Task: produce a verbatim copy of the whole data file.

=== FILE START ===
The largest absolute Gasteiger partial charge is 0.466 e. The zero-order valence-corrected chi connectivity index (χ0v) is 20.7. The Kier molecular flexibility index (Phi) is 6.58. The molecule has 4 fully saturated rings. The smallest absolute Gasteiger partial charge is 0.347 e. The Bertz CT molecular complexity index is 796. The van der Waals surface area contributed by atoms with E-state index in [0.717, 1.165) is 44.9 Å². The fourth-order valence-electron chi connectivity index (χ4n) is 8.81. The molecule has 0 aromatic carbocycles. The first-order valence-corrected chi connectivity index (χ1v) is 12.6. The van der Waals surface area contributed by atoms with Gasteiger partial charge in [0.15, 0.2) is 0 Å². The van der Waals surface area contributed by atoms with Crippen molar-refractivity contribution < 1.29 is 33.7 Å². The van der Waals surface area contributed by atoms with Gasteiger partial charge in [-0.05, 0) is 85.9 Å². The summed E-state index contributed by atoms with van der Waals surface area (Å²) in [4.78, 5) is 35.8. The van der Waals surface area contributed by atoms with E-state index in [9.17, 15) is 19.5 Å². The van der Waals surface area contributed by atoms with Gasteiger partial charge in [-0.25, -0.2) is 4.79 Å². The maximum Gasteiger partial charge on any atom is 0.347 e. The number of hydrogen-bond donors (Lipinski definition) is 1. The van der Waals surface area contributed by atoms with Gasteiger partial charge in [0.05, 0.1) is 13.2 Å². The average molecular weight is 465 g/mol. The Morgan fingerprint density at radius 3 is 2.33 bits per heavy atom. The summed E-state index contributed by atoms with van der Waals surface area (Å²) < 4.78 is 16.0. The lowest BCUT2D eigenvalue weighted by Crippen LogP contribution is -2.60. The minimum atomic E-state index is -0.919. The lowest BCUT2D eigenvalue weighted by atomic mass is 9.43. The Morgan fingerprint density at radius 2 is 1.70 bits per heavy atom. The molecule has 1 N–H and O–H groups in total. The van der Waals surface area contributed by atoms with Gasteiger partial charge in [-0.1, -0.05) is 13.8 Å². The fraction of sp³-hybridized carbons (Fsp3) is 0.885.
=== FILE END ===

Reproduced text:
The largest absolute Gasteiger partial charge is 0.466 e. The zero-order valence-corrected chi connectivity index (χ0v) is 20.7. The Kier molecular flexibility index (Phi) is 6.58. The molecule has 4 fully saturated rings. The smallest absolute Gasteiger partial charge is 0.347 e. The Bertz CT molecular complexity index is 796. The van der Waals surface area contributed by atoms with E-state index in [0.717, 1.165) is 44.9 Å². The fourth-order valence-electron chi connectivity index (χ4n) is 8.81. The molecule has 0 aromatic carbocycles. The first-order valence-corrected chi connectivity index (χ1v) is 12.6. The van der Waals surface area contributed by atoms with Gasteiger partial charge in [0.15, 0.2) is 0 Å². The van der Waals surface area contributed by atoms with Crippen molar-refractivity contribution < 1.29 is 33.7 Å². The van der Waals surface area contributed by atoms with Gasteiger partial charge in [-0.05, 0) is 85.9 Å². The summed E-state index contributed by atoms with van der Waals surface area (Å²) in [4.78, 5) is 35.8. The van der Waals surface area contributed by atoms with E-state index in [9.17, 15) is 19.5 Å². The van der Waals surface area contributed by atoms with Gasteiger partial charge in [-0.25, -0.2) is 4.79 Å². The maximum Gasteiger partial charge on any atom is 0.347 e. The number of hydrogen-bond donors (Lipinski definition) is 1. The van der Waals surface area contributed by atoms with Gasteiger partial charge in [0.05, 0.1) is 13.2 Å². The average molecular weight is 465 g/mol. The Morgan fingerprint density at radius 3 is 2.33 bits per heavy atom. The summed E-state index contributed by atoms with van der Waals surface area (Å²) < 4.78 is 16.0. The lowest BCUT2D eigenvalue weighted by Crippen LogP contribution is -2.60. The minimum atomic E-state index is -0.919. The lowest BCUT2D eigenvalue weighted by atomic mass is 9.43. The Morgan fingerprint density at radius 2 is 1.70 bits per heavy atom. The molecule has 1 N–H and O–H groups in total. The van der Waals surface area contributed by atoms with Gasteiger partial charge in [-0.1, -0.05) is 13.8 Å². The fraction of sp³-hybridized carbons (Fsp3) is 0.885.